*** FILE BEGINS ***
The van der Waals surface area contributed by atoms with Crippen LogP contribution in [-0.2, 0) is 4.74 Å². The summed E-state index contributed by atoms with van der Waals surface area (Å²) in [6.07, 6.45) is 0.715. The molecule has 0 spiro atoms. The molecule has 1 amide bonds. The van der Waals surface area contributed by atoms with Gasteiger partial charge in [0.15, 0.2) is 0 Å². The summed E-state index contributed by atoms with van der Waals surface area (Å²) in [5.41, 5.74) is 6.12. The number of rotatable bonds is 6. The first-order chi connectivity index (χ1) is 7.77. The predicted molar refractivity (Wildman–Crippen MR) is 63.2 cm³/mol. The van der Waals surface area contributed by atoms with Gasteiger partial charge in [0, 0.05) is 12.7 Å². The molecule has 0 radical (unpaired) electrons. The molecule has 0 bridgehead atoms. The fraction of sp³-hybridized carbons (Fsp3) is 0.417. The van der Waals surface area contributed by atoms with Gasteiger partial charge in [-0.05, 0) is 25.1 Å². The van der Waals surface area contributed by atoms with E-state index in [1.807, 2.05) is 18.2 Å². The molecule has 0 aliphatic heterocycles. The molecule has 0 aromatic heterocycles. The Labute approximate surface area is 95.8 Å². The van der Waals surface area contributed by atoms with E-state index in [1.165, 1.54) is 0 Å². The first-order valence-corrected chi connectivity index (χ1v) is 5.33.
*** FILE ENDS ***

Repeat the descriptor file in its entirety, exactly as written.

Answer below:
The van der Waals surface area contributed by atoms with Crippen LogP contribution in [-0.2, 0) is 4.74 Å². The summed E-state index contributed by atoms with van der Waals surface area (Å²) in [6.07, 6.45) is 0.715. The molecule has 0 spiro atoms. The molecule has 1 amide bonds. The van der Waals surface area contributed by atoms with Gasteiger partial charge in [0.15, 0.2) is 0 Å². The summed E-state index contributed by atoms with van der Waals surface area (Å²) in [5.41, 5.74) is 6.12. The number of rotatable bonds is 6. The first-order chi connectivity index (χ1) is 7.77. The predicted molar refractivity (Wildman–Crippen MR) is 63.2 cm³/mol. The van der Waals surface area contributed by atoms with Gasteiger partial charge in [0, 0.05) is 12.7 Å². The molecule has 0 radical (unpaired) electrons. The molecule has 0 bridgehead atoms. The fraction of sp³-hybridized carbons (Fsp3) is 0.417. The van der Waals surface area contributed by atoms with Gasteiger partial charge in [-0.05, 0) is 25.1 Å². The van der Waals surface area contributed by atoms with E-state index in [1.807, 2.05) is 18.2 Å². The molecule has 0 aliphatic heterocycles. The molecule has 0 aromatic heterocycles. The Labute approximate surface area is 95.8 Å². The van der Waals surface area contributed by atoms with E-state index in [1.165, 1.54) is 0 Å². The first-order valence-corrected chi connectivity index (χ1v) is 5.33.